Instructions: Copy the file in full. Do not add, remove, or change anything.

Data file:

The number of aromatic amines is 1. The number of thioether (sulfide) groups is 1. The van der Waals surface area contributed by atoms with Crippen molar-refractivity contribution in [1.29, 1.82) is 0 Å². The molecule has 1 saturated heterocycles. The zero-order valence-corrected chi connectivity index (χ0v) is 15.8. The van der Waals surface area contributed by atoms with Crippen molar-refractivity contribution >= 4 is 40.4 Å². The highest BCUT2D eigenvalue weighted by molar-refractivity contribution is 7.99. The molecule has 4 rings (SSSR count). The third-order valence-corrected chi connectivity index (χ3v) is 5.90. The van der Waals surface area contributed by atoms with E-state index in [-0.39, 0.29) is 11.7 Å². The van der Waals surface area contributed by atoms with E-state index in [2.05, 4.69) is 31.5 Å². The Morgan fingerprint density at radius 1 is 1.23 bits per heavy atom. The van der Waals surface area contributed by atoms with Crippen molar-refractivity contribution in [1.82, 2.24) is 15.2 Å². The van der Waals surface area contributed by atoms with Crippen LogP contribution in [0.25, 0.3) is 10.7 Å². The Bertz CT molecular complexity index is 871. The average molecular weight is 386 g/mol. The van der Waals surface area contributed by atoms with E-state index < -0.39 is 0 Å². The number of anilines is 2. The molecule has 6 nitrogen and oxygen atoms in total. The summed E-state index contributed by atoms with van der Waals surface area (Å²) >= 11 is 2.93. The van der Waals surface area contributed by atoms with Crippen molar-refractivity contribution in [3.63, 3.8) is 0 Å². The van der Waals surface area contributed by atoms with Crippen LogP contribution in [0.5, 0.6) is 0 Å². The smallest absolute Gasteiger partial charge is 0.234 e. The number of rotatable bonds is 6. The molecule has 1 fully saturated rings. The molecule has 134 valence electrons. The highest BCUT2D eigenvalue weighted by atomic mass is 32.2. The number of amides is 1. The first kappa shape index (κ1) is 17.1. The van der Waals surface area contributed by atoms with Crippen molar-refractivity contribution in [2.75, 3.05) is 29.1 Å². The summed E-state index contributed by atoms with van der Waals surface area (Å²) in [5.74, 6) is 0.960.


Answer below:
The number of aromatic amines is 1. The number of thioether (sulfide) groups is 1. The van der Waals surface area contributed by atoms with Crippen molar-refractivity contribution in [1.29, 1.82) is 0 Å². The molecule has 1 saturated heterocycles. The zero-order valence-corrected chi connectivity index (χ0v) is 15.8. The van der Waals surface area contributed by atoms with Crippen molar-refractivity contribution >= 4 is 40.4 Å². The highest BCUT2D eigenvalue weighted by molar-refractivity contribution is 7.99. The molecule has 4 rings (SSSR count). The third-order valence-corrected chi connectivity index (χ3v) is 5.90. The van der Waals surface area contributed by atoms with E-state index in [-0.39, 0.29) is 11.7 Å². The van der Waals surface area contributed by atoms with E-state index in [2.05, 4.69) is 31.5 Å². The Morgan fingerprint density at radius 1 is 1.23 bits per heavy atom. The van der Waals surface area contributed by atoms with Crippen molar-refractivity contribution in [1.82, 2.24) is 15.2 Å². The van der Waals surface area contributed by atoms with Crippen LogP contribution in [0.25, 0.3) is 10.7 Å². The Bertz CT molecular complexity index is 871. The average molecular weight is 386 g/mol. The van der Waals surface area contributed by atoms with E-state index < -0.39 is 0 Å². The number of anilines is 2. The molecule has 6 nitrogen and oxygen atoms in total. The summed E-state index contributed by atoms with van der Waals surface area (Å²) >= 11 is 2.93. The van der Waals surface area contributed by atoms with Crippen molar-refractivity contribution in [3.63, 3.8) is 0 Å². The van der Waals surface area contributed by atoms with Crippen LogP contribution in [0.5, 0.6) is 0 Å². The smallest absolute Gasteiger partial charge is 0.234 e. The number of rotatable bonds is 6. The molecule has 1 fully saturated rings. The molecule has 134 valence electrons. The highest BCUT2D eigenvalue weighted by atomic mass is 32.2. The number of amides is 1. The first kappa shape index (κ1) is 17.1. The van der Waals surface area contributed by atoms with Crippen molar-refractivity contribution in [2.75, 3.05) is 29.1 Å². The summed E-state index contributed by atoms with van der Waals surface area (Å²) in [5.74, 6) is 0.960.